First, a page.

Sunday, July 08, 2007

Some thoughts on endings

For my MFA, I have to write a 15 page paper devoted to one aspect of the craft of writing fiction. This isn't a research or scholarly paper, but rather a paper that delves into (hopefully) how a writer reads to improve her understanding of writing. I've chosen endings because I find them very tough to write.

Here are my current thoughts, which I plan to include in my essay. Any comments/ideas are more than welcome.

An ending must satisfy both the action plot and the emotional plot of the story. We must know what happens in the most basic sense (does he get the girl? do they make it home alive?) and also what happens emotionally to the character that changes him/her in whatever small or large way.

Studying a good ending is really like studying the whole story because the ending must be set up in so many different ways, starting with the title. Everything in the story, every character, every action, every symbol must lead to or point to the ending. Best Blogger Tips


TI said...

What a great topic. Are you going to discuss any examples of bad endings and explain why they don't work?

Bug said...

Ooh. Good idea. Any suggestions for bad endings? I doubt I'll find any in my semester's reading (well, I hope I won't). I wonder if I could chose really bad writing (like Hester did in her sentimentality lecture) as examples.

TI said...

Good writing with a bad ending, thus ruining hte book, would be more interesting than bad writing. I thought that Ian McEwan's _Amsterdam_ had a bad ending, but I read it so long ago I don't know if I'd still think so.

Gili said...

did you go to Buki's seminar on this? if not, I can send you all my notes, which might be really helpful. just let me know.
my mom thinks that p roth's ending to plot against america is one of the worst endings ever. we were just talking about it at dinner. i think lots of good books have horrible endings. you know who has some strange endings? tobias wolff. he's my favorite and sometimes i'm not sure what to think. check out old school and also some of his short stories in the night in question.

bostonerin said...

I like the idea of choosing bad endings as examples--it's easier to explain why something is NOT working than it is to explain why it IS.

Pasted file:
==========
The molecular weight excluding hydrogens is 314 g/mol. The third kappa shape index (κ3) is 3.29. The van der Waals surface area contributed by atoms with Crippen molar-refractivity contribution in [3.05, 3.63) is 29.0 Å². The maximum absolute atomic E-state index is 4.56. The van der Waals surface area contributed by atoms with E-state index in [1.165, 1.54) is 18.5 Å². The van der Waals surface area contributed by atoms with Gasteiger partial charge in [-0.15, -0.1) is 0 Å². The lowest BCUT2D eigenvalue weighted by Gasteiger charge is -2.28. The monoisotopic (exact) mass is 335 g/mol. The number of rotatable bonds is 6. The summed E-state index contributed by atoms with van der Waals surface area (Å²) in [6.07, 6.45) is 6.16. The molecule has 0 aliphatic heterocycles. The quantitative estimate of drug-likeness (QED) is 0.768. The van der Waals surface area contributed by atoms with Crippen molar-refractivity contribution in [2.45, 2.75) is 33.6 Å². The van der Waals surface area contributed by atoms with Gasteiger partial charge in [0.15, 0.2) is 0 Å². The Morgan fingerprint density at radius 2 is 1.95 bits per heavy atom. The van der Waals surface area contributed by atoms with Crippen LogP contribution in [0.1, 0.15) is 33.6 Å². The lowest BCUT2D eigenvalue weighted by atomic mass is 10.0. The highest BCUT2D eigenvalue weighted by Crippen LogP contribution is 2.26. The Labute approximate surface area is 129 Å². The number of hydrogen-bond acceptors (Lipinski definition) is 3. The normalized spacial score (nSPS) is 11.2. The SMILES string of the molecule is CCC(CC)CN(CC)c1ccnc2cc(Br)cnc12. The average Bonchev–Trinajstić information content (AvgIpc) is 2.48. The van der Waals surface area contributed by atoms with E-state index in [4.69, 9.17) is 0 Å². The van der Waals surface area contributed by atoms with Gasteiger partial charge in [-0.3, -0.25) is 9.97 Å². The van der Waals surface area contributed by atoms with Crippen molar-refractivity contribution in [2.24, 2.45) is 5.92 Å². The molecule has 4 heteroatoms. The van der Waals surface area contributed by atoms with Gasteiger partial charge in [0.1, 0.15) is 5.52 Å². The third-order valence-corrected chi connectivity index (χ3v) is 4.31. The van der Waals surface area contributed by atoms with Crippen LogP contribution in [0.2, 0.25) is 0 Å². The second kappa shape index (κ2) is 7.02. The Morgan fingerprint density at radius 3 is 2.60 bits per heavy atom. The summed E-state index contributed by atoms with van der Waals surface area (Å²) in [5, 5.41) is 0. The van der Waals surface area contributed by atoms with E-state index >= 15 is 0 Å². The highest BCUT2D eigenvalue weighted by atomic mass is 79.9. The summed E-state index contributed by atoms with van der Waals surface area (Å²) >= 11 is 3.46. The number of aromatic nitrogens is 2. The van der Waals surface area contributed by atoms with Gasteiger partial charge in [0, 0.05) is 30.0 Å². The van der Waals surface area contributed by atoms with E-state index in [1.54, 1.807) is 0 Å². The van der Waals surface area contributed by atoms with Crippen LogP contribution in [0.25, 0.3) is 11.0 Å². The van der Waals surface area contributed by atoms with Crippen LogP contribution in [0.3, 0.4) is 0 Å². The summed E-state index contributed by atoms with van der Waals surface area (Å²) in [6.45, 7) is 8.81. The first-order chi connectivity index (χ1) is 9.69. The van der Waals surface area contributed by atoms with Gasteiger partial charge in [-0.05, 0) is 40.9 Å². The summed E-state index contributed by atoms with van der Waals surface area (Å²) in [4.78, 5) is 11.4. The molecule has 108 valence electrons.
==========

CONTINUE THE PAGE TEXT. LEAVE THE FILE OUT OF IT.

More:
What about endings that leave people unsatisfied? lots of times, readers want their fiction wrapped in a nice bow, but often that's not what the writer feels is the best way to (ahem) tie up the story.

Have you read BURNING DOWN THE HOUSE, by Charles Baxter? It's a collection of his lectures on writing. You might want to skim the chapter on endings for some ideas (I took it out of the library, or I'd let you borrow).

Bug said...

Wow! Such great ideas. Thanks you! Gili, I was in Buki's seminar, which was very helpful. I'll check out those books you recommend. I think my problem with finding bad endings is that I don't feel qualified to judge endings, since I don't understand them all that well yet. Does that make sense?
Erin, thanks! I have Bringing Down the House. I've only read chunks of it, and not the ending part. But I will tonight!

FatCharlatan said...

Continuing with Erin's thought, I seem to recall hearing that Baxter talks about epiphanies in endings--and if they're necessary. If you're looking to narrow the topic down (not that you need to), that might be one way to do it. I also seem to recall in the packet of sample craft annotations from our first semester a student writing about this when discussing Eggers's A Heartbreaking Work of Staggering Genius--that might be one book to consider in your reading and discussion of endings (I haven't read it, but I know several people who have strong opinions about the ending of that book).

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